Point (b) requires the BACS to identify the energy losses and advise also the building management how to improve the performance.
Requirements in point (c) are most likely the toughest to fulfil. Communication and interoperation between systems and equipment should be possible and independent from manufacturers. This has been a dream of building owner for a long time.
The developing EPBD type BACS is a huge challenge and opens new business opportunities regarding the smart and effective use of technical systems.
Expansion of inspections of technical systems
The revised directive requests still the inspections of technical systems. Two important changes are presented. On the other hand the power of the system in raised from 20 to 70 kW but at the same time the scope is expanded to all heating and air conditioning systems with or without ventilation. It still is unclear how the 70 kW is defined and if the intent is to cover also the independent ventilation systems. At any rate the Commission is preparing guidelines for the interpretation of the wording in the directive. However, the directive required the Commission to make a feasibility study on the benefits of independent ventilation inspections. This is an area where Nordic countries, especially Sweden could offer help.
At any rate the expansion of inspections to more complicated systems offers business opportunities to competent HVAC professionals.
Smart readiness indicator (SRI)
The revised directive introduces a new tool for evaluating the potential of building performance regarding the smart control. The Commission is requested to develop a method for evaluation and calculation of an indicator, which tells with a single number the capability of a building to response to the selected target areas which are energy efficiency, needs of occupants and integration of building with energy networks. A selected consult, VITO, drafted a method in a study which ended in September. This study proposed that the indicator should focus on eight specific target areas: energy efficiency, integration with energy networks, energy generation at building site, comfort, convenience in operation, health of occupants, monitoring of performance and reporting the performance.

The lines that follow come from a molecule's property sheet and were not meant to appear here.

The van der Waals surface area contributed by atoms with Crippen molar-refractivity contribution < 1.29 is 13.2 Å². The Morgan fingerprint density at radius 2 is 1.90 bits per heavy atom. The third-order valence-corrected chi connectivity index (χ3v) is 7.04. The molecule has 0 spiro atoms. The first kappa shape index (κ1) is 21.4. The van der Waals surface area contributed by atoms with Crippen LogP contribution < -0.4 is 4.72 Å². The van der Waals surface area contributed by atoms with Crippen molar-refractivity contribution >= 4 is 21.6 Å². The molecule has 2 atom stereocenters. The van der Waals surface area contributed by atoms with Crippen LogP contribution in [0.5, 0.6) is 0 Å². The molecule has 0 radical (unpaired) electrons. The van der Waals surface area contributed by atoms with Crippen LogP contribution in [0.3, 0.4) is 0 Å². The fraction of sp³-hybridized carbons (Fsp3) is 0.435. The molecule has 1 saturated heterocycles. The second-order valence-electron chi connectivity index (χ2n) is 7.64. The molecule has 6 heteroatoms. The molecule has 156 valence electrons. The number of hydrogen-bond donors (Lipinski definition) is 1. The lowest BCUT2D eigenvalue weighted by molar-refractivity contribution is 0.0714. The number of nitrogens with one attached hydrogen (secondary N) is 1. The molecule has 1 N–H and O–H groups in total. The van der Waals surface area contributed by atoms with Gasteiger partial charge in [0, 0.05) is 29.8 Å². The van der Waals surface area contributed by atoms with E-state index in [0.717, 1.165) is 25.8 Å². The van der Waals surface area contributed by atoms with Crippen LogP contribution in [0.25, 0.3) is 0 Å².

It is important to note that most of the target areas are very much affected by the HVAC systems, it is also remarkable that three of them (comfort, convenience in operation, health of occupants) are directly related to indoor environment. This is the first time when the indoor environment is recognised in the documents from the DG Energy.
The SRI will be developed further in a second study which will take place in 2019. The final method is supposed to be available in the end of 2019.
The calculation of the SRI for a building is a demanding task and calls for a competent expert for the work. The first study indicated about 120 services of building systems which should be evaluated for SRI. Most of these services are provided by HVAC systems, like control of room temperature, control of ventilation etc.
When the SRI evaluation system is completed it will offer new business opportunities to competent professionals. When the final system is developed during 2019 the Nordic countries should make it sure that the SRI includes also the technical systems and equipment which are used in Scandinavia. This would be beneficial for Nordic building industry and HVAC industry.
Olli is the former Secretary General of REHVA and editor-in-chief of the REHVA Journal. He was REHVA president from 2005 to 2008. He has served as the professor of Heating, Ventilating and Air Conditioning at Helsinki University of Technology, Finland and supervised over 250 Master´s Theses and 20 PhD-level theses.